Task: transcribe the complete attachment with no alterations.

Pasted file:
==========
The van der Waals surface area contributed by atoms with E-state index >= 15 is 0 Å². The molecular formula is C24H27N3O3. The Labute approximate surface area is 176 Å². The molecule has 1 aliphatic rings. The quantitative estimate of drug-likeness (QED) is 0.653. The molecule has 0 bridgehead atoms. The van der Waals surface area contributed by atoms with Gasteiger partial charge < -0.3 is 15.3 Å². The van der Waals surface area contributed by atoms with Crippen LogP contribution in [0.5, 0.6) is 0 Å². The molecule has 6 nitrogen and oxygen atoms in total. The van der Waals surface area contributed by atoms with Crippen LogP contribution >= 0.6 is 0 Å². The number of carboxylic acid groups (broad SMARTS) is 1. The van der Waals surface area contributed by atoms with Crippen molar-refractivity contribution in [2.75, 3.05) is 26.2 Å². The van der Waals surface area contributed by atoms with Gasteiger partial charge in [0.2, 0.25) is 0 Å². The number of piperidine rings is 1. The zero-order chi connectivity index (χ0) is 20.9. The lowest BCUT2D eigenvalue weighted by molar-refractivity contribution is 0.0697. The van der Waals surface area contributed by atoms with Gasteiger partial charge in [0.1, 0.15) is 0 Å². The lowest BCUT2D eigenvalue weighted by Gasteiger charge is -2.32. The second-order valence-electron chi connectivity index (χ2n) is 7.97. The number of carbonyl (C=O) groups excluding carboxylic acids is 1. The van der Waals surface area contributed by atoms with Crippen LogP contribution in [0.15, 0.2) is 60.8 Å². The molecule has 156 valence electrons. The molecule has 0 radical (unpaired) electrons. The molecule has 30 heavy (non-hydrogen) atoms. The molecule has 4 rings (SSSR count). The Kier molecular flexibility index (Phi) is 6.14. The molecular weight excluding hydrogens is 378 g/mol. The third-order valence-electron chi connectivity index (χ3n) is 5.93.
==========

The van der Waals surface area contributed by atoms with E-state index >= 15 is 0 Å². The molecular formula is C24H27N3O3. The Labute approximate surface area is 176 Å². The molecule has 1 aliphatic rings. The quantitative estimate of drug-likeness (QED) is 0.653. The molecule has 0 bridgehead atoms. The van der Waals surface area contributed by atoms with Gasteiger partial charge < -0.3 is 15.3 Å². The van der Waals surface area contributed by atoms with Crippen LogP contribution in [0.5, 0.6) is 0 Å². The molecule has 6 nitrogen and oxygen atoms in total. The van der Waals surface area contributed by atoms with Crippen LogP contribution >= 0.6 is 0 Å². The number of carboxylic acid groups (broad SMARTS) is 1. The van der Waals surface area contributed by atoms with Crippen molar-refractivity contribution in [2.75, 3.05) is 26.2 Å². The van der Waals surface area contributed by atoms with Gasteiger partial charge in [0.2, 0.25) is 0 Å². The number of piperidine rings is 1. The zero-order chi connectivity index (χ0) is 20.9. The lowest BCUT2D eigenvalue weighted by molar-refractivity contribution is 0.0697. The van der Waals surface area contributed by atoms with Gasteiger partial charge in [0.1, 0.15) is 0 Å². The lowest BCUT2D eigenvalue weighted by Gasteiger charge is -2.32. The second-order valence-electron chi connectivity index (χ2n) is 7.97. The number of carbonyl (C=O) groups excluding carboxylic acids is 1. The van der Waals surface area contributed by atoms with Crippen LogP contribution in [0.15, 0.2) is 60.8 Å². The molecule has 156 valence electrons. The molecule has 0 radical (unpaired) electrons. The molecule has 30 heavy (non-hydrogen) atoms. The molecule has 4 rings (SSSR count). The Kier molecular flexibility index (Phi) is 6.14. The molecular weight excluding hydrogens is 378 g/mol. The third-order valence-electron chi connectivity index (χ3n) is 5.93.